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WSU offers class for wood lot owners

Earl Inglebright, 91, points out the baby trees he had planted by a crew on part of his 75 acres on Jordan Road outside of Arlington recently. - Sarah Arney
Earl Inglebright, 91, points out the baby trees he had planted by a crew on part of his 75 acres on Jordan Road outside of Arlington recently.
— image credit: Sarah Arney

ARLINGTON — A son and father team, Dave and Earl Ingebright, of Jordan Road, learned a lot about forest practices from a class offered by the Washington State University Snohomish County Extension Service last year.

Even after many years of planting and harvesting small patches on their 75 acres at the base of Deer Mountain between Arlington and Granite Falls, the Ingebrights said the WSU program was very helpful.

“We pretty much leave the wildlife alone,” said Dave Ingebright, who works by day as a manager at Boeing.

“Except when we have trouble with the raccoons, then we capture and relocate them elsewhere,” Dave said.

His father, a retired postal inspector said they have deer, raccoon, possum and beaver, but no bear in recent years. He doesn’t know his birds, but enjoys watching them anyway. They have a Peregrine falcon reserve northeast of their property, which is seven miles out of Arlington. They have grouse, eagles, turkey vultures, and ravens, among many little brown birds, like gross beak, Earl Ingebright said.

Earl is 91 and lives in a retirement community in Everett.

“He comes up every day with a sack lunch and works on tree farm projects,” said his one son, of three kids.

Planting and harvesting is nothing new to the Ingebrights.

“We planted these 22 years ago,” Earl said, pointing to a grove of Douglas fir trees as he offered The Arlington Times a tour of his property. He has owned the land since 1956.

Nonetheless they decided to take a class from WSU Extension because they wanted the latest information on regulations concerning small logging operations.

The biggest lesson they learned from the WSU course was the need for a forest management plan.

“We started planning in 2007 for a 2008 logging project,” Dave said, adding they planted 2,400 new trees after logging four and a half acres.

Dave Ingebright said they were impressed by the line-up of speakers including tribal, state and county experts in fish and wildlife and forestry.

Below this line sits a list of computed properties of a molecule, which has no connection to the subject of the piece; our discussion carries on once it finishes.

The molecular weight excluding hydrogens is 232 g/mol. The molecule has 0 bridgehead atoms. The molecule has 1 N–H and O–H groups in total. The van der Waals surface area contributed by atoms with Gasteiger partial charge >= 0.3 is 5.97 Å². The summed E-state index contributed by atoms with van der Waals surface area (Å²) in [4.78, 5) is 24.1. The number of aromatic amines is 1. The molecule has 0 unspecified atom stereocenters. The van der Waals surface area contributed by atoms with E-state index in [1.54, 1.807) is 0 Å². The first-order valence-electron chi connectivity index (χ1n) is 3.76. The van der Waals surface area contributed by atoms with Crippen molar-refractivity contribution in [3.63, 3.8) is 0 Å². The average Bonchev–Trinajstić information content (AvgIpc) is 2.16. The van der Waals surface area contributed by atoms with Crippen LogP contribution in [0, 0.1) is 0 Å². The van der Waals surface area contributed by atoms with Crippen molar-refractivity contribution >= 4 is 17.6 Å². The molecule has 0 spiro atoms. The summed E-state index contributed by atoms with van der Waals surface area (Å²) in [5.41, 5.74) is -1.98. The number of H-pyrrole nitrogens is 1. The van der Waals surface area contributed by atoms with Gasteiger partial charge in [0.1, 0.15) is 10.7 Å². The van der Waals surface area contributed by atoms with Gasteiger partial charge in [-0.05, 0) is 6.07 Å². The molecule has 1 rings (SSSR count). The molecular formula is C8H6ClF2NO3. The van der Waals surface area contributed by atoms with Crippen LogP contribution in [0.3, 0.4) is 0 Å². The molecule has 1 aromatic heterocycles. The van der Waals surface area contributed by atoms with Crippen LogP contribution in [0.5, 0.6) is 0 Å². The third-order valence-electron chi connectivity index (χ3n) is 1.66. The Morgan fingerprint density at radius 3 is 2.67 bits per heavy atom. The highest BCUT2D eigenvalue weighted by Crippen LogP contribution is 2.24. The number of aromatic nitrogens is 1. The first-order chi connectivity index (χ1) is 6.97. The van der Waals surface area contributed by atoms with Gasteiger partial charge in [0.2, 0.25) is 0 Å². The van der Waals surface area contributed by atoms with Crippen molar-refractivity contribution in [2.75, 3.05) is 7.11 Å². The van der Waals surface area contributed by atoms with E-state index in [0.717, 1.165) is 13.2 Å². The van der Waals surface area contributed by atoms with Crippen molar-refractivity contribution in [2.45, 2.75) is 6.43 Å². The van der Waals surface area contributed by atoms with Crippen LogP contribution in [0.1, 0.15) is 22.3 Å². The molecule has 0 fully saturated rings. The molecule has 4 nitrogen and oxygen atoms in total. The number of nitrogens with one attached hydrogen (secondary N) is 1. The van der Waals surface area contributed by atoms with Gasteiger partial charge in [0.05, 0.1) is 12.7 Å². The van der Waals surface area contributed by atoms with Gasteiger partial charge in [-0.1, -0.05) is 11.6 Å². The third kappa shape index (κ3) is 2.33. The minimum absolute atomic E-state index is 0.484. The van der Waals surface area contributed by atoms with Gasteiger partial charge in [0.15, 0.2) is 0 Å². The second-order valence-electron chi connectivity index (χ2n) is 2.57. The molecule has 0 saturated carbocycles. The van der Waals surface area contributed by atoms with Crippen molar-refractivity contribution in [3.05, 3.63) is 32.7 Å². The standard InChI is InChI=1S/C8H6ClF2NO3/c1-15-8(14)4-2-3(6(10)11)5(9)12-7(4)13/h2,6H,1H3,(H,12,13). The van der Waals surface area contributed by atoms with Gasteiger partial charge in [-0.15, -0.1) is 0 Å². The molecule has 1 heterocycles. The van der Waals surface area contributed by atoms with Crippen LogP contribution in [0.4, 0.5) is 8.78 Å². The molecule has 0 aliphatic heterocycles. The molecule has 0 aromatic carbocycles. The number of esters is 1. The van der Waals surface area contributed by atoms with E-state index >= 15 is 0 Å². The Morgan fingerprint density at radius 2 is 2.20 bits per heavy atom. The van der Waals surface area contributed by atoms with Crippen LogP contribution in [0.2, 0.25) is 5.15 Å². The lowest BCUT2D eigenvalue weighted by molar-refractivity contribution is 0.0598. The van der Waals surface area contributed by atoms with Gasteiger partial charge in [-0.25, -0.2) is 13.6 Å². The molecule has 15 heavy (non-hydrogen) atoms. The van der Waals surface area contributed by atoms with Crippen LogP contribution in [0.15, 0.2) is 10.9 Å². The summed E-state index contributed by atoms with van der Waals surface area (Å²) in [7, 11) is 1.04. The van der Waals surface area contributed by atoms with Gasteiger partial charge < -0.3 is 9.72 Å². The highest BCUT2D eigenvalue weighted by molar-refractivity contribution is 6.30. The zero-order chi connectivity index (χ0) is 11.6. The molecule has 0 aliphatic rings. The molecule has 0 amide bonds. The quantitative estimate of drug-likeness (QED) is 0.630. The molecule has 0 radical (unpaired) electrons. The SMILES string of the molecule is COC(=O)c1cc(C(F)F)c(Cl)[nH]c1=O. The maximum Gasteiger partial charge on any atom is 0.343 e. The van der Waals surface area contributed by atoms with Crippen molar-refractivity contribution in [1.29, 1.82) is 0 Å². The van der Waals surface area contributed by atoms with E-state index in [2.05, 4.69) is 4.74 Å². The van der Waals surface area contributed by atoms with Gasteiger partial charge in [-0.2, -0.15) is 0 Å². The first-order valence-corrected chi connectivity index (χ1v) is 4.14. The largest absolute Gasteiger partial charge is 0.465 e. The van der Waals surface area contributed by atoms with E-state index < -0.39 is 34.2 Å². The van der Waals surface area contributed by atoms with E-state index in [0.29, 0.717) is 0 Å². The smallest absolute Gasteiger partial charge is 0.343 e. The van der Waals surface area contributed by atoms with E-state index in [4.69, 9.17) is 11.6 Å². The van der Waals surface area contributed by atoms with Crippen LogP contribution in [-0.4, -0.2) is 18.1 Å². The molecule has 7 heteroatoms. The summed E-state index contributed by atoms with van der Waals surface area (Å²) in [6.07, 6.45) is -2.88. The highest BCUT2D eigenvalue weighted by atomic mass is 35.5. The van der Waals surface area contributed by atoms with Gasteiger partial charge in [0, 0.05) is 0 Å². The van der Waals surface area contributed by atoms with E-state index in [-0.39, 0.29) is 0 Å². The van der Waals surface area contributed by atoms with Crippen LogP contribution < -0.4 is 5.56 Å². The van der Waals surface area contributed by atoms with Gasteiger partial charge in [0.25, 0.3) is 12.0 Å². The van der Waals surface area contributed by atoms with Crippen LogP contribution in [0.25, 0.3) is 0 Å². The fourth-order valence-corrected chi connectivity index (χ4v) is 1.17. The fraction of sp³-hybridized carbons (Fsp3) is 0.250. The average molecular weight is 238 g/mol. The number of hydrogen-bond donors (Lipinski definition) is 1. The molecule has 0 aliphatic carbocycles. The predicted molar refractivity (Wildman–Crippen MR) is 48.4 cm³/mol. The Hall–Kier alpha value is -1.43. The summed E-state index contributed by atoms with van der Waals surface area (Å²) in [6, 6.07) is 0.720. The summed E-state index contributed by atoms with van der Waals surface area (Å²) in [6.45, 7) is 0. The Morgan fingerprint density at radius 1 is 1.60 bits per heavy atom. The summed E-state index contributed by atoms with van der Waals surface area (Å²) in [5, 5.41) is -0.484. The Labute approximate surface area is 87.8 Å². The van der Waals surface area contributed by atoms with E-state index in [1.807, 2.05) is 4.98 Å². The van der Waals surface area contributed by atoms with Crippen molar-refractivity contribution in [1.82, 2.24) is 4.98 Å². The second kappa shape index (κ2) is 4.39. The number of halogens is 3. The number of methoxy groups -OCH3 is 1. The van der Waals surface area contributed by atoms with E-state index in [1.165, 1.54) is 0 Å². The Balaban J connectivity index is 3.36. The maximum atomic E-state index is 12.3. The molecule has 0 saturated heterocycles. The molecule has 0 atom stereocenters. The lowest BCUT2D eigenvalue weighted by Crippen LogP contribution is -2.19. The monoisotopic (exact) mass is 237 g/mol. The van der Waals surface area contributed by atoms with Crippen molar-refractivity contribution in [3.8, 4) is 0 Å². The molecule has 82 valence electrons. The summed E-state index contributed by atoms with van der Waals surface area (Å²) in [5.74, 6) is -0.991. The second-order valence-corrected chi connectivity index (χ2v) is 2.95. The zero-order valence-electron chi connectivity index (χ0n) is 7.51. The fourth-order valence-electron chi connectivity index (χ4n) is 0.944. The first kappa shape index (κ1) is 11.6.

He said they learned that it was possible to log a riparian area.

“We did a trade out, agreeing to plant three-foot trees near the creeks instead of the little 8-inchers to get shade quicker, so we were able to cut trees within 150 feet of the creek.”

A salmon bearing stream, Jordan Creek passes through the property, and three beaver ponds have shrunk this year after the beaver dams were washed out by high water last winter, Earl said.

“It’s not the same without the nice big ponds, but I trust that the beavers will rebuild the dams,” he said.

Earl identifies the forest behind the house as “our rain forest,” where moss hangs from the branches of large Douglas fir trees.

“It was all logged first in 1880, and the farm was homesteaded by an Anderson family,” Earl said. A portion of the original farmhouse remains standing.

The Ingebrights are planting cedars this year, rather than fir trees, because they do better on wet ground.

“We learned that we were correct in our assessment that our 40-year-old mature alder stands needed to be harvested this year before their value declined along with their health,” Dave Ingebright said.

“We learned a lot from WSU about what trees grow where, depending on the soil and the topography.”

Earl said that they didn’t make much money from the harvest, after all the costs of hiring the logger who also cleared the brush and a team to replant.

“Mostly we just wanted to improve the property.”

The forest is like a big park for the family, with named trails marked with sign posts.

“WSU also helped us choose a good logger,” Earl said.

“They helped us a lot, walking through the process, getting permits, identifying set backs, what trees to cut and which not to cut.”

A WSU forester who is teaching a workshop this week on attracting wildlife to wood lots, in Bryant, north of Arlington, Kevin Zobrist said property owners should not take the presence of wildlife for granted.

“Many factors can make property less desirable to forest fauna,” Zobrist said.

“We will offer information on what people can do to increase the diversity of their forest backyard,” he added.

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